Jesus told those disciples that it was not for them to know such things. However, he did say to them that they had a mission to do: to witness throughout the world to what they had seen and heard through Jesus. But he did not tell them to run right out and start testifying immediately; instead, he told them to wait; to wait until the God's spirit empowered them; to wait in Jerusalem.

Having said this, Jesus was lifted up toward the heavens on a cloud. He flew up, up, up, until the disciples could no longer see him. As they stood there with their mouths wide open, and eyes fixed upon the sky in amazement and astonishment, 2 angels appeared and said, "Why are you looking up? This Jesus who has been taken up into heaven will come in the same way as you saw him go into heaven." (Acts 1:11) The disciples then turned their gaze away from skies and back to earth. And with their gaze fixed upon earth again, they journeyed back to Jerusalem as Jesus told them, and there they waited as Jesus instructed. They waited with "certain women" and with Jesus' brothers' too.

Even though Jesus' love, forgiveness and power was available to those first disciples because he had ascended - as it is available to us - and even though they clearly had a mission to do, as we have, they needed to wait. They needed to wait for God. They needed to wait for power. They needed to wait for Spirit. But while they waited, they stayed together and they prayed. They didn't just go about their daily lives as if Jesus had never happened. They didn't scatter to the winds. They didn't just sit around, twiddling their thumbs. Their waiting was active and expectant.

I suppose God could have sent the Spirit immediately. But God didn't. Those early followers had to wait. As Jesus was going upward, I suppose, the Spirit could have been descending downward and those first followers could have immediately started testifying to the world about the good news of Jesus Christ. But that's not how God chose to arrange things. There would be a time of togetherness and prayer, fellowship and discernment, before they would be empowered to live out their God given mission.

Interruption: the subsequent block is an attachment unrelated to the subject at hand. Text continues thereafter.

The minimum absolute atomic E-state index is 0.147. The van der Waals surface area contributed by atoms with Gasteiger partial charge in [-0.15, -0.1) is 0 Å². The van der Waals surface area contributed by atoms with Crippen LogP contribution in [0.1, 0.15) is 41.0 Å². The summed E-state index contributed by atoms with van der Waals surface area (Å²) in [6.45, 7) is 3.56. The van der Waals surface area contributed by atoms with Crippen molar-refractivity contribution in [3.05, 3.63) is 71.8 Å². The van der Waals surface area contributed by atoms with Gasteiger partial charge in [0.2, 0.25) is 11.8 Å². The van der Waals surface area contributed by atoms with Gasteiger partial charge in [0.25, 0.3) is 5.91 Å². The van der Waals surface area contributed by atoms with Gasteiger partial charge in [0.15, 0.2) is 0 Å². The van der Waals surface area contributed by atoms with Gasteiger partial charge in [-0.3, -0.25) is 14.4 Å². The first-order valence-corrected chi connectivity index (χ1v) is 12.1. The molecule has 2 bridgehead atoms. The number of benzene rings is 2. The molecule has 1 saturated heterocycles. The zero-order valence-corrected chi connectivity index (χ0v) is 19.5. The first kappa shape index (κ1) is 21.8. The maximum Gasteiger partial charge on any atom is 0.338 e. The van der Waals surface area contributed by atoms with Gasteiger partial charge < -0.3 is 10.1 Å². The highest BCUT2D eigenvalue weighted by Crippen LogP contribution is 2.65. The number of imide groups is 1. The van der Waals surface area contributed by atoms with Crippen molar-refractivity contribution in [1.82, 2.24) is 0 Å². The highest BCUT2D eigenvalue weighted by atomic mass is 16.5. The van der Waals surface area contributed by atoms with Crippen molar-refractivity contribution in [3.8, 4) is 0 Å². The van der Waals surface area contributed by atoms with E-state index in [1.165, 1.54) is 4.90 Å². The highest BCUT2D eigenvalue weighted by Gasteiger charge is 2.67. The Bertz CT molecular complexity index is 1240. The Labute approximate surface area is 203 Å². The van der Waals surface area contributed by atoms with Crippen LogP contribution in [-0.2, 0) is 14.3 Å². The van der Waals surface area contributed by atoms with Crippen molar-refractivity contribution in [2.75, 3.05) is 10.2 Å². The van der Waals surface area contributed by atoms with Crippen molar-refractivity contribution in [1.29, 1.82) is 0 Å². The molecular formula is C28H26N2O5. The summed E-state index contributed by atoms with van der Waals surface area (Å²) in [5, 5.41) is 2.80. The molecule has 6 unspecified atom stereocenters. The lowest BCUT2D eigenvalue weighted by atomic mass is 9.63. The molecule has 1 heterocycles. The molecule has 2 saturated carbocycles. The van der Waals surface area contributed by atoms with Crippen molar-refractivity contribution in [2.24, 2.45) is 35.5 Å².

Henri Nouwen once said something to the effect that, "Waiting is a period of learning. The longer we wait, the more we hear about him for whom we are waiting." (Citation location unknown) For those first followers, surely their active waiting gave them the chance to reflect more deeply on what they had seen and experienced in Jesus Christ; surely their waiting gave them the opportunity to discern how God was calling them to live out their mission. And surely their waiting also reminded them that the Spirit wasn't going to be their possession, or at their beck-and-call but that God's Spirit is a gift, a gift sought back then and now in the prayers of the community of faith. Buttressed by the togetherness of those early followers and their devotion to prayer, their waiting wasn't an empty time; it was a holy time.

Most of us don't like to wait. Waiting often seems about as far from holy time as you can get. We see lines in the post office as an impediment to us doing what we know we need to get done. We get irritated and feel we have wasted time when we have a 4 hour window for the arrival of the washing machine repair person and they don't arrive until the end of that window. And how many of us haven't gone through the express line at the grocery store with 14 items rather than the maximum 12 in order to get on to the next thing on our agendas? No, we do not like to wait. We gripe about it. We do everything we can to avoid it.